Einaudi Center awards eight faculty grants

Seed and small grants from the Mario Einaudi Center for International Studies are launching some big global initiatives – from uncovering one of Pompeii’s lost gardens to bringing together international researchers studying Indonesia’s 700 languages.

This year’s grants support four faculty research projects and four international conferences or workshops; the awards total more than $50,000. Launched in fall 2005, the Einaudi Center’s grants provide funding to seed faculty-led international research, conferences and collaborations.

“The 2019–20 Einaudi grant recipients represent the dynamism and potential of international research at Cornell,” said Rachel Beatty Riedl, Einaudi Center director and the John S. Knight Professor of International Studies. “Working in every region of the world and across disciplines as diverse as ecology, microbiology, archaeology and Islamic studies, the faculty awardees are expanding the frontiers of our knowledge.”

This fall, the Einaudi Center will announce new “public voices” seed-funding opportunities to promote Einaudi faculty’s public engagement on campus, in national debates and around the world. Public voices funding will encourage coordination with international partners to expand the reach of Cornell’s academic expertise to new audiences.

Research projects:

  • Caitlín Barrett, associate professor of classics, College of Arts and Sciences: “Reconstructing a Garden of Pompeii.” When Mount Vesuvius erupted in 79 A.D., the Casa della Regina Carolina – a large house at Pompeii, with an extensive domestic garden and outdoor spaces – was buried under 20 feet of ash. Researchers excavating the site are employing a breakthrough method of extracting fossilized pollen grains from the ancient plaster. Combining field work with laboratory analysis, Barrett and colleagues are identifying the plants that adorned this ancient Roman garden. The project aims to reveal the plants that elite Romans and working people encountered every day, the ways people used garden space, and environmental conditions in Roman Italy.
  • Chiara Formichi, associate professor of Asian studies (A&S): “Building Health and Nation in Indonesia.” Indonesian women’s bodies became a site for nation-building in the first half of the 20th century, as colonizing and colonized men and women in the Netherlands and the Dutch East Indies (later Indonesia) competed to set the terms of “progress” and “health.” Formichi is traveling to Australia to analyze rare Dutch and Malay home and health periodicals that uncover the tension between Western and indigenous ideas about healthy practices. Examining women’s writing about nutrition, family health and home economics will shed light on women’s political participation and the buried connections between women’s domestic work – pregnancy, food and traditional medicine preparation – and the sociopolitical project of building a modern Indonesia.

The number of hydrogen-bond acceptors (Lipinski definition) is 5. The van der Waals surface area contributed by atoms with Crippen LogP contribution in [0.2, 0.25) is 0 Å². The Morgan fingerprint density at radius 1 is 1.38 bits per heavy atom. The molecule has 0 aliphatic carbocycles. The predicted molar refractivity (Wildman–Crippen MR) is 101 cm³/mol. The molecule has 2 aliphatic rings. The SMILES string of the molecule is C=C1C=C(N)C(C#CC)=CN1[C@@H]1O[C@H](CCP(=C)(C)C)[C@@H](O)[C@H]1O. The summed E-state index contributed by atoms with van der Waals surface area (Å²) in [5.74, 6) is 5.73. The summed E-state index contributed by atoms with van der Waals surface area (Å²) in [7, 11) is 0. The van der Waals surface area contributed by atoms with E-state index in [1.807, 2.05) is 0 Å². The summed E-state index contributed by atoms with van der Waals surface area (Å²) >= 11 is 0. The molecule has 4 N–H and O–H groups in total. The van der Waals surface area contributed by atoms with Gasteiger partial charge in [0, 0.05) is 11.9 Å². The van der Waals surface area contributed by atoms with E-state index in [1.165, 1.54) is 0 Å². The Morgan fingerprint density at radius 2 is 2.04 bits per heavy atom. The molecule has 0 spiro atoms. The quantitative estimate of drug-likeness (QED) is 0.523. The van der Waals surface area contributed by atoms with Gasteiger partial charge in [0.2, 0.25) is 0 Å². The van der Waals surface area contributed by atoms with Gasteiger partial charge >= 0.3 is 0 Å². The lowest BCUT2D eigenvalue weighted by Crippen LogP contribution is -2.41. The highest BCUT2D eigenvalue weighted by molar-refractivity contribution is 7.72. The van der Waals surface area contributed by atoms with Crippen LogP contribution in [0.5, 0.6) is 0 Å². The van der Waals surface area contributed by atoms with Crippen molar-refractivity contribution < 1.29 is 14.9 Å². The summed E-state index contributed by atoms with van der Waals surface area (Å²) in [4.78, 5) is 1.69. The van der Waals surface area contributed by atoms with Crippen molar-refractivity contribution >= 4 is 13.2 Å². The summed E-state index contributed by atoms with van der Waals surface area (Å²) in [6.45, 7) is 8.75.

• Ian Hewson, associate professor of microbiology, College of Agriculture and Life Sciences: “Identifying Global Seagrass Viruses.” Seagrasses prevent coastal erosion, buffer storm impacts and shelter young fish and invertebrates, but human activities and climate change threaten seagrasses and bring diseases that cause habitat loss. The effects hit developing economies the hardest. Hewson and his team are examining samples from around the world to identify viruses that may affect seagrasses, track their regional distribution and determine human impacts. The team is training scientists in viral surveillance techniques, working with collaborators in South Africa, Australia, New Zealand, Chile and South Korea. Understanding seagrass viruses will allow scientists to predict their potential to spread, so that we can take action to conserve vital marine habitats.
  • Andre Kessler, professor of ecology and evolutionary biology (A&S, CALS): “Sustainable Practices for Colombian Farms.” Small farms produce more than 75% of the food in tropical Latin America, but changes in land use and a warming climate threaten farmers’ food security. These farmers are on climate change’s front lines, with the livestock they rely on posing serious environmental threats. Kessler, Katja Poveda and their team are testing climate-smart agricultural practices – combining managed grazing and push-pull intercropping – on smallholder farms in Colombia. The project will identify local plants for intercropping and test crop yield to optimize pest resistance, soil quality and livestock productivity. Farmers in Colombia will reap the benefits of healthier crops, cattle and land.

Conferences and workshops:

  • Abigail C. Cohn, professor of linguistics (A&S). Funding for Indonesian Languages and Linguistics: 2020 State of the Field Conference, held Feb. 16-18.
  • Michael Fontaine, professor of classics (A&S). Travel to Plautus Revisited conference, May 21-23, Philipps University, Marburg, Germany.
  • Dr. Gunisha Kaur, anesthesiologist, Weill Cornell Medicine. Upcoming conference on human rights for adolescents and child migrants.
  • Suyoung Son, assistant professor of Asian studies (A&S). Upcoming workshop on book history and production – the making of early modern authors – in East Asia.

Priya Pradhan ’22 is a communication assistant at the Mario Einaudi Center for International Studies.

Image: Penglipuran Village, Bali, indonesia. Credit: Ruben Hutabarat, Unsplash

Read this story in the Cornell Chronicle.

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